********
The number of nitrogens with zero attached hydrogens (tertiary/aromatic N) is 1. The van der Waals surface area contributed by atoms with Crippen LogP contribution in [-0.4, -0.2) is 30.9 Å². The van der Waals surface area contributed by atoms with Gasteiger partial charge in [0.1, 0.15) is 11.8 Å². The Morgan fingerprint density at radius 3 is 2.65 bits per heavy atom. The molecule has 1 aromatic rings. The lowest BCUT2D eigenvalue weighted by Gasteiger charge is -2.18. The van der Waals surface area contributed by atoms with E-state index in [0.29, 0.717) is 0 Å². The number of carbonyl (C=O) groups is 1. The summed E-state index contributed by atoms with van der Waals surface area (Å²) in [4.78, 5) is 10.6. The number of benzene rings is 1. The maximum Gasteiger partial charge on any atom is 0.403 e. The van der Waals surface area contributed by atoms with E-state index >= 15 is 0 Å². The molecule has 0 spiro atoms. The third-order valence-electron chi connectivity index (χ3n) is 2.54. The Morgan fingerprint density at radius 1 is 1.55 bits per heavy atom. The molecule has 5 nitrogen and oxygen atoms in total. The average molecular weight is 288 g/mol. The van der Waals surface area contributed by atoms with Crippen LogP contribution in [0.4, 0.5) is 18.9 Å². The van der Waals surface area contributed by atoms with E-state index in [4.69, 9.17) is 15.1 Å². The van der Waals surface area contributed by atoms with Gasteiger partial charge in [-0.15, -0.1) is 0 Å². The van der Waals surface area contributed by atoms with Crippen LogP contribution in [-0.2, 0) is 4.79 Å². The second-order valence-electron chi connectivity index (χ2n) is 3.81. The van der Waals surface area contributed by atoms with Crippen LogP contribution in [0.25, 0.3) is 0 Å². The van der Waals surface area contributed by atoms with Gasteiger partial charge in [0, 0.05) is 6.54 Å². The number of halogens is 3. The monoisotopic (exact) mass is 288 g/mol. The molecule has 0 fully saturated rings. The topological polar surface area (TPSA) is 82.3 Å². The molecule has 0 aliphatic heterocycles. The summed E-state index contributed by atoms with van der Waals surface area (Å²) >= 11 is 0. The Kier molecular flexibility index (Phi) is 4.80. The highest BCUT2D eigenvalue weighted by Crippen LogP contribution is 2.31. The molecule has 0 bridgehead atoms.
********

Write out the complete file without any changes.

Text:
The number of nitrogens with zero attached hydrogens (tertiary/aromatic N) is 1. The van der Waals surface area contributed by atoms with Crippen LogP contribution in [-0.4, -0.2) is 30.9 Å². The van der Waals surface area contributed by atoms with Gasteiger partial charge in [0.1, 0.15) is 11.8 Å². The Morgan fingerprint density at radius 3 is 2.65 bits per heavy atom. The molecule has 1 aromatic rings. The lowest BCUT2D eigenvalue weighted by Gasteiger charge is -2.18. The van der Waals surface area contributed by atoms with E-state index in [0.29, 0.717) is 0 Å². The number of carbonyl (C=O) groups is 1. The summed E-state index contributed by atoms with van der Waals surface area (Å²) in [4.78, 5) is 10.6. The number of benzene rings is 1. The maximum Gasteiger partial charge on any atom is 0.403 e. The van der Waals surface area contributed by atoms with E-state index >= 15 is 0 Å². The molecule has 0 spiro atoms. The third-order valence-electron chi connectivity index (χ3n) is 2.54. The Morgan fingerprint density at radius 1 is 1.55 bits per heavy atom. The molecule has 5 nitrogen and oxygen atoms in total. The average molecular weight is 288 g/mol. The van der Waals surface area contributed by atoms with Crippen LogP contribution in [0.4, 0.5) is 18.9 Å². The van der Waals surface area contributed by atoms with E-state index in [4.69, 9.17) is 15.1 Å². The van der Waals surface area contributed by atoms with Gasteiger partial charge in [-0.15, -0.1) is 0 Å². The van der Waals surface area contributed by atoms with Crippen LogP contribution in [-0.2, 0) is 4.79 Å². The second-order valence-electron chi connectivity index (χ2n) is 3.81. The van der Waals surface area contributed by atoms with Crippen LogP contribution in [0.25, 0.3) is 0 Å². The van der Waals surface area contributed by atoms with Gasteiger partial charge in [0, 0.05) is 6.54 Å². The number of halogens is 3. The monoisotopic (exact) mass is 288 g/mol. The molecule has 0 fully saturated rings. The topological polar surface area (TPSA) is 82.3 Å². The molecule has 0 aliphatic heterocycles. The summed E-state index contributed by atoms with van der Waals surface area (Å²) >= 11 is 0. The Kier molecular flexibility index (Phi) is 4.80. The highest BCUT2D eigenvalue weighted by Crippen LogP contribution is 2.31. The molecule has 0 bridgehead atoms.